Dysautonomia is a rather general term, meaning a condition of dysfunction in the autonomic nervous system... it makes no reference to a specific cause or set of symptoms except that they relate to the "ANS". The autonomic nervous system (ANS) has "central" and "peripheral" components... and can be thought of as controlling the underlying functions of the body, those things beyond direct conscious control... things like heart rate & BP regulation, sweating, digestive processes, etc.
I believe autonomic neuropathy basically means damage/death of the nerves of the autonomic nervous system. Denervation is either same or similar concept... meaning lacking or reduction in population of certain nerves. This would be one possible cause of dysautonomia. It would sometimes be measurable by nerve conduction studies and other things that focus on specific nerve function. It might also be implied by circumstances and a doc could perhaps make the call that it is the most likely underlying cause in some cases where enough information is available.
One classic case is diabetic neuropathy where circumstances of diabetes mellitus can lead to peripheral ANS nerve death... and the ANS is left with bad or missing signals "inputs" and/or unresponsive "outputs"... for example, the "smooth muscles" that constrict veins throughout the body may stop responding.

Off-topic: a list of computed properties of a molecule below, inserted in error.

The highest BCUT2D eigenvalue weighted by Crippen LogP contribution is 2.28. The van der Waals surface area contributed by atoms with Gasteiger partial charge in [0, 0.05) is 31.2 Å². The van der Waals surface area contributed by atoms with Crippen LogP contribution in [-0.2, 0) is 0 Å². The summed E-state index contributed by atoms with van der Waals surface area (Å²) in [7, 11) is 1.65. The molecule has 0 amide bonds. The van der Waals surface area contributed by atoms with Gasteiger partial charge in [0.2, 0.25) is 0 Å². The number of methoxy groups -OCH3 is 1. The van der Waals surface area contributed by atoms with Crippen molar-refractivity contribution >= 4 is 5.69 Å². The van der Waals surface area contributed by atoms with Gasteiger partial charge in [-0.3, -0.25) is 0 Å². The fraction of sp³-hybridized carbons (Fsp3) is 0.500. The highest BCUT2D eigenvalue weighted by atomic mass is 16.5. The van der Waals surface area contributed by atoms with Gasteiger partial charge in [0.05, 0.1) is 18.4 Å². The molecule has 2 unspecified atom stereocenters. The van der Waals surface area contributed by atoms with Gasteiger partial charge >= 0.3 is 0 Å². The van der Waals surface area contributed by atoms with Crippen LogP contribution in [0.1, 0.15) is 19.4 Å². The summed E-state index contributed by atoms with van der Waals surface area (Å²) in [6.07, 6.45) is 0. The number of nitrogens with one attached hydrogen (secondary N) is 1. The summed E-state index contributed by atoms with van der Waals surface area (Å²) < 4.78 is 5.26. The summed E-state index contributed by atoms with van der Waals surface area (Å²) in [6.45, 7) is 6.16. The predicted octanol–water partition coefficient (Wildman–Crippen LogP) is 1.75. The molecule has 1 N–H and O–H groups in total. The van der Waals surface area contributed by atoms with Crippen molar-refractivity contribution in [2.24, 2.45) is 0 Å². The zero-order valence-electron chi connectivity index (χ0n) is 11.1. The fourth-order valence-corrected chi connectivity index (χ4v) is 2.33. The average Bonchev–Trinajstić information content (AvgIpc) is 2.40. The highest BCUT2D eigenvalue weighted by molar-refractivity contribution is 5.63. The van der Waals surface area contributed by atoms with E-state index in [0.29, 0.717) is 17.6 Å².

POTS is one type of dysautonomia. It has a set of criteria that most notably includes the trademark abnormal increase in pulse upon standing (30+ bpm increase). Even so, symptoms go well beyond that. There are many possible "causes", some known some theoretical, and cause can remain unknown.
Additionally, POTS can end up being early signs of a "larger" dysautonomia (like PAF or MSA... pure-autonomic-failure or multiple-system-atrophy) or can be present "along side" a diagnosis of another dysautonomia like NCS (NeuroCardiogenic Syncope). It can also be "secondary" to other disorders that aren't limited strictly to the ANS... but which do tamper with it.
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